One evening, we met with the master distiller of Johnnie Walker, who had held that post for 20 years. He brought with him a bunch of whiskies for us to try, and of course, I had my special bottle from Japan. It was an understatement to say that he was impressed. He couldn’t believe where it came from.

Over the course of a year or so, I gave a few bottles to friends and business colleagues when I had them. I had the pleasure to share bottles with even more. I travelled with bottles when I returned to the U.S. And every week I’d stop into my favorite shop to see if there was more.

About a year after my discovery, the availability became less frequent. I started to search other shops with some luck, but it wasn’t easy work.

And then, one day, it was gone. After all, it was the final vintage.

A Potential 4,300% Return

In the back of my head, I knew the day would come. I just didn’t want to think about it. Each bottle was hand numbered. How many bottles in total? How close were we to the end? I didn’t know. I didn’t want to know.

More than a year after that a friend of mine reminded me of the bottle I gave him and I thought to check if by some miracle I could find it selling somewhere. I did, at a famous auction house in Hong Kong… for about $3,500 a bottle.

Had I simply held those beautiful bottles for less than two years, I would have been sitting on roughly a 4,300% return. It was one of the most obvious investments I have ever come across. I deeply understood the quality and how undervalued it was, and there was absolute scarcity. There were only so many barrels left.

And yet when I saw the bottle listed at the auction house, it put a big smile on my face. And I had a big laugh, the kind that comes from deep in your belly.

While I miss the vintage dearly, I got great pleasure when it was available. And I was able to share it with friends.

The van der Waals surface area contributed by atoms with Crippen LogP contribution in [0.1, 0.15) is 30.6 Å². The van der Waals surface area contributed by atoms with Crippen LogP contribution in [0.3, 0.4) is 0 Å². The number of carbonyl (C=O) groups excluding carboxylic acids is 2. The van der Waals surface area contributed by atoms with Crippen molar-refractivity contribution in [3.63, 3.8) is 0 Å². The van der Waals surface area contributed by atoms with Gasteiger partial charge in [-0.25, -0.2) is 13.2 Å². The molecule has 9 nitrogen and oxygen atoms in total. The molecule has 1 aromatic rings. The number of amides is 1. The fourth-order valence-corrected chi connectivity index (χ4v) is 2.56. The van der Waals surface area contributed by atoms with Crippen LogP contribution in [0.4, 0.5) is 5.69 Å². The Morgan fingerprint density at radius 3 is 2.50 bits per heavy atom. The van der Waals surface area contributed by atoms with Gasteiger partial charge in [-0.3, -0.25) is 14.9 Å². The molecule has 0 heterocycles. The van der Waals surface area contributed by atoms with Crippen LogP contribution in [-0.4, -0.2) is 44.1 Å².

Part of a Life Well Lived

I’ve often wondered about how much fun it would be to create something that good – a fantastic whisky or bourbon – and have the fortitude and resolve to conserve its maturation over the course of a decade.

One thing I know is that I would want my finished product to be enjoyed. I wouldn’t want it to sit on a shelf as if it were a trophy. I’d much rather know that it was being appreciated, celebrated, and part of life among people who care about one another… A part of life well lived.

So I won’t regret enjoying those fabulous bottles while they lasted. I won’t regret enjoying life with family and friends.

And I hope you, my dear subscribers, have the chance to enjoy a nice bottle or two of whatever tickles your fancy with family and friends over the holidays.

I, for one, am thankful that I have you. You’ve empowered me to have a platform from which my team and I can have a positive impact on so many lives.

It’s a job that we take very seriously, and fortunately, it’s one that we enjoy. And it’s definitely one that benefits from a good, stiff drink every once in a while.

For my U.S.-based subscribers… Happy Thanksgiving! And for my international subscribers, here’s a toast to a wonderful holiday season this year.

We have so much to look forward to.


Jeff Brown
Editor, The Bleeding Edge